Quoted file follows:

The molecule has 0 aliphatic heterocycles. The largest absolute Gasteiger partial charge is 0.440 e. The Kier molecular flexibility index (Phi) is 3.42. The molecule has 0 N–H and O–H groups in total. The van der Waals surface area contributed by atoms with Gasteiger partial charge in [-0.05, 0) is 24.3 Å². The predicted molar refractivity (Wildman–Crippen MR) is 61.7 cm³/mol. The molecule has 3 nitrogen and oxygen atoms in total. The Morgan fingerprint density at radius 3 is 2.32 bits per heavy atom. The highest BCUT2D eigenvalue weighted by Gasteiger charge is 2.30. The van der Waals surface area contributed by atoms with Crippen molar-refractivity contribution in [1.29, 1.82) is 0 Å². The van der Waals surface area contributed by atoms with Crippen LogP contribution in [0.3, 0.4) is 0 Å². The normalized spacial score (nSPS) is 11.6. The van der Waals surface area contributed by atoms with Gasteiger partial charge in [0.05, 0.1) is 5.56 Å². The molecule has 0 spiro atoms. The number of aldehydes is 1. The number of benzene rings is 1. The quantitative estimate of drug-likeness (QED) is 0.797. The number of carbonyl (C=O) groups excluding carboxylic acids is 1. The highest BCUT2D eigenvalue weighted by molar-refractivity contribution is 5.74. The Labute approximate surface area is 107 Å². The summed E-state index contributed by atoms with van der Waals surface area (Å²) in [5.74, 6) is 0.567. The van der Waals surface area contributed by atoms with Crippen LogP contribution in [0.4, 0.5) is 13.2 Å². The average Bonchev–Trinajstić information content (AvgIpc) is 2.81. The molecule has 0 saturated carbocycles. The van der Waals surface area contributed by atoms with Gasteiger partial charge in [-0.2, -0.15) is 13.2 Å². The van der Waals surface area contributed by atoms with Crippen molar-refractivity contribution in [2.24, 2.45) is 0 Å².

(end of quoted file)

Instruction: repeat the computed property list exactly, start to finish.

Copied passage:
The molecule has 0 aliphatic heterocycles. The largest absolute Gasteiger partial charge is 0.440 e. The Kier molecular flexibility index (Phi) is 3.42. The molecule has 0 N–H and O–H groups in total. The van der Waals surface area contributed by atoms with Gasteiger partial charge in [-0.05, 0) is 24.3 Å². The predicted molar refractivity (Wildman–Crippen MR) is 61.7 cm³/mol. The molecule has 3 nitrogen and oxygen atoms in total. The Morgan fingerprint density at radius 3 is 2.32 bits per heavy atom. The highest BCUT2D eigenvalue weighted by Gasteiger charge is 2.30. The van der Waals surface area contributed by atoms with Crippen molar-refractivity contribution in [1.29, 1.82) is 0 Å². The van der Waals surface area contributed by atoms with Crippen LogP contribution in [0.3, 0.4) is 0 Å². The normalized spacial score (nSPS) is 11.6. The van der Waals surface area contributed by atoms with Gasteiger partial charge in [0.05, 0.1) is 5.56 Å². The molecule has 0 spiro atoms. The number of aldehydes is 1. The number of benzene rings is 1. The quantitative estimate of drug-likeness (QED) is 0.797. The number of carbonyl (C=O) groups excluding carboxylic acids is 1. The highest BCUT2D eigenvalue weighted by molar-refractivity contribution is 5.74. The Labute approximate surface area is 107 Å². The summed E-state index contributed by atoms with van der Waals surface area (Å²) in [5.74, 6) is 0.567. The van der Waals surface area contributed by atoms with Crippen LogP contribution in [0.4, 0.5) is 13.2 Å². The average Bonchev–Trinajstić information content (AvgIpc) is 2.81. The molecule has 0 saturated carbocycles. The van der Waals surface area contributed by atoms with Gasteiger partial charge in [-0.2, -0.15) is 13.2 Å². The van der Waals surface area contributed by atoms with Crippen molar-refractivity contribution in [2.24, 2.45) is 0 Å².